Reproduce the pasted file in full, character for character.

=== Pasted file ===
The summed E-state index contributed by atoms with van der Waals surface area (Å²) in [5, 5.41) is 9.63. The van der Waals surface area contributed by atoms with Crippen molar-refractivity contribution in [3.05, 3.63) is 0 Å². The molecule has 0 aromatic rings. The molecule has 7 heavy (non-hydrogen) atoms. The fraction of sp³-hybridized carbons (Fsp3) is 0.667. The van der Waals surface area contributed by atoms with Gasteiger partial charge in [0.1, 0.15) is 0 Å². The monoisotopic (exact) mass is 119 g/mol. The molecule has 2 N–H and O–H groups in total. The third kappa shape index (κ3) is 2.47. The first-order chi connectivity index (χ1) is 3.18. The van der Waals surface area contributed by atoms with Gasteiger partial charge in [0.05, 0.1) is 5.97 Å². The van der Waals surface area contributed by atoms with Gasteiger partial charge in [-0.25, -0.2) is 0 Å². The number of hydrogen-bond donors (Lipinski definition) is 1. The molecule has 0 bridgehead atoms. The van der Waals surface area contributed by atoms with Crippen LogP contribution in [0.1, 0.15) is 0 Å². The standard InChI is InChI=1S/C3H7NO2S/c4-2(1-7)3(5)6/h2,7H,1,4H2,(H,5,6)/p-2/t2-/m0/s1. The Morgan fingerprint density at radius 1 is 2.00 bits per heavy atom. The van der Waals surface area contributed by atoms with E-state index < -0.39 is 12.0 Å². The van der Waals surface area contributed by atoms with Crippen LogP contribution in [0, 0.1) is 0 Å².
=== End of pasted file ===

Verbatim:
The summed E-state index contributed by atoms with van der Waals surface area (Å²) in [5, 5.41) is 9.63. The van der Waals surface area contributed by atoms with Crippen molar-refractivity contribution in [3.05, 3.63) is 0 Å². The molecule has 0 aromatic rings. The molecule has 7 heavy (non-hydrogen) atoms. The fraction of sp³-hybridized carbons (Fsp3) is 0.667. The van der Waals surface area contributed by atoms with Gasteiger partial charge in [0.1, 0.15) is 0 Å². The monoisotopic (exact) mass is 119 g/mol. The molecule has 2 N–H and O–H groups in total. The third kappa shape index (κ3) is 2.47. The first-order chi connectivity index (χ1) is 3.18. The van der Waals surface area contributed by atoms with Gasteiger partial charge in [0.05, 0.1) is 5.97 Å². The van der Waals surface area contributed by atoms with Gasteiger partial charge in [-0.25, -0.2) is 0 Å². The number of hydrogen-bond donors (Lipinski definition) is 1. The molecule has 0 bridgehead atoms. The van der Waals surface area contributed by atoms with Crippen LogP contribution in [0.1, 0.15) is 0 Å². The standard InChI is InChI=1S/C3H7NO2S/c4-2(1-7)3(5)6/h2,7H,1,4H2,(H,5,6)/p-2/t2-/m0/s1. The Morgan fingerprint density at radius 1 is 2.00 bits per heavy atom. The van der Waals surface area contributed by atoms with E-state index < -0.39 is 12.0 Å². The van der Waals surface area contributed by atoms with Crippen LogP contribution in [0, 0.1) is 0 Å².